It’s been decades since the issue of changing (read, deteriorating) water quality has been raised all over the world. Considerable remedial procedures have been implemented since time by imminent and developed countries, yet the issue remains unresolved for developing and under-developed nations. Many issues overlap the water purification process and one cannot be controlled without managing the other.
One such example would be Ganga Action Plan:
The Ganga Action Plan(GAP) was launched in January 1985 by the then Prime Minister Rajeev Gandhi to improve the water quality of the river by waste management. But the efforts were futile even after spending a massive amount of Rs 9,017 million. Therefore, this plan was withdrawn on 31 March 2000. Recently, Namami Ganga was put forth in July 2014 budget by Mr Narendra Modi with the same idea in place.
Many proposals and laws are implied by the government; many of them could not fill the others while few of them are struggling to keep their head above water level. The Water (prevention and control of pollution) Act by Ministry of Environment and Forests in 1974 states the prevention and control of water pollution and the maintenance/restoration of the standard of water and facilitates the establishment of a board, controlling the powers and functions of all activities and interventions in the same domain. Likewise, many laws are passed keeping the water and indirectly the environment pure.
The core reasons and the intricate details of how and why water gets polluted are endless. From use of excessive amounts of pesticide, to industrial let off; from global warming affecting water bodies to oil spillage in seas, the reasons too many to count. What remains is how this water can be used for drinking and household purposes.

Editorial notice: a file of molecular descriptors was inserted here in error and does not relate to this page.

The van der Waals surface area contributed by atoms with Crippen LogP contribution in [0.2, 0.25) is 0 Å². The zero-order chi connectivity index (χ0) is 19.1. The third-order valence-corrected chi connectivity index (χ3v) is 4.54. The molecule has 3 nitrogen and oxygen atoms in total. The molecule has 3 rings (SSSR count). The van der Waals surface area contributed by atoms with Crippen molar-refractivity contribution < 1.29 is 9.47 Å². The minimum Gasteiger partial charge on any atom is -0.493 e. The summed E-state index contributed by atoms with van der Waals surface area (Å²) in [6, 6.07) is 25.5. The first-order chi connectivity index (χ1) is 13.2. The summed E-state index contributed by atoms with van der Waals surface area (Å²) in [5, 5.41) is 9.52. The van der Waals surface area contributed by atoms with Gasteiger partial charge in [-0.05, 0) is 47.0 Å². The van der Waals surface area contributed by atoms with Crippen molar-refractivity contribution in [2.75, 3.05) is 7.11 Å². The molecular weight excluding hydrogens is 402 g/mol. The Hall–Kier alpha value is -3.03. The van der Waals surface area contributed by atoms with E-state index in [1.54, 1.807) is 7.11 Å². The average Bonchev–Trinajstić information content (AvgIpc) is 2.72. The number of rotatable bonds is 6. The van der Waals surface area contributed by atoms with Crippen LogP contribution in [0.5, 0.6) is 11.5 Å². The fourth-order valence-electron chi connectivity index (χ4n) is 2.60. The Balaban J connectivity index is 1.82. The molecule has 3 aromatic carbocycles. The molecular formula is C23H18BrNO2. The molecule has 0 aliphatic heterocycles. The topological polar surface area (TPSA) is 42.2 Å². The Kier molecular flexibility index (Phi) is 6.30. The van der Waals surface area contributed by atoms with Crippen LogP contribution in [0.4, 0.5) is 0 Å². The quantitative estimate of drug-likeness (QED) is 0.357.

Let’s see what can be done:
1. Prevention of water pollution-
Prevention of water pollution is the first and foremost step needed. Wastage of water can be prevented as and when possible. Lot can be done on an industrial level. Treating the wash liquor or other kinds of contaminated water before it is allowed to enter the water bodies is the most basic step, now emphasized by all government and non-government organisations.
2. Cure is imperative-
Testing the water sample would be the first logical step to begin with once pollution is evident. Once the water quality and quantity of particulate in it is known, a plan needs to be worked out for purification. Many government authorities have started the noble work of conversion of industrial water into potable water. The project ‘Development of cost effective mine water reclamation technology for providing drinking water’ by the Central Institute of Mining and Fuel Research (CIMFR) is extending its domain by converting the mine water into potable or drinking water in 25 mines of various subsidiaries of Coal India Ltd. Quoting CIMFR director Pradeep Singh from Dhanbad. “This project is being personally monitored by the Prime Minister. Since the technology has not been patented yet I will not be able to share the process.”
“This project is being personally monitored by the Prime Minister. Since the technology has not been patented yet I will not be able to share the process.”
3. Non-potable water-
It is a bridge between prevention and cure of declining water quality. The sources rainwater, recycled water and grey water (household used water with an exception of lavatory waste water). Though non-potable water is not fit for human ingestion, its use in multitude of other applications cannot be underestimated, which includes laundry, toilet and urinal flushing. Many construction projects are utilizing this idea for a green and sustainable use of water.
Many international projects are working on conversion of polluted water into potable and pure water sensing its diminishing amount left on earth. The world needs to work prudently and save our savior, before the water quality changes for the worst.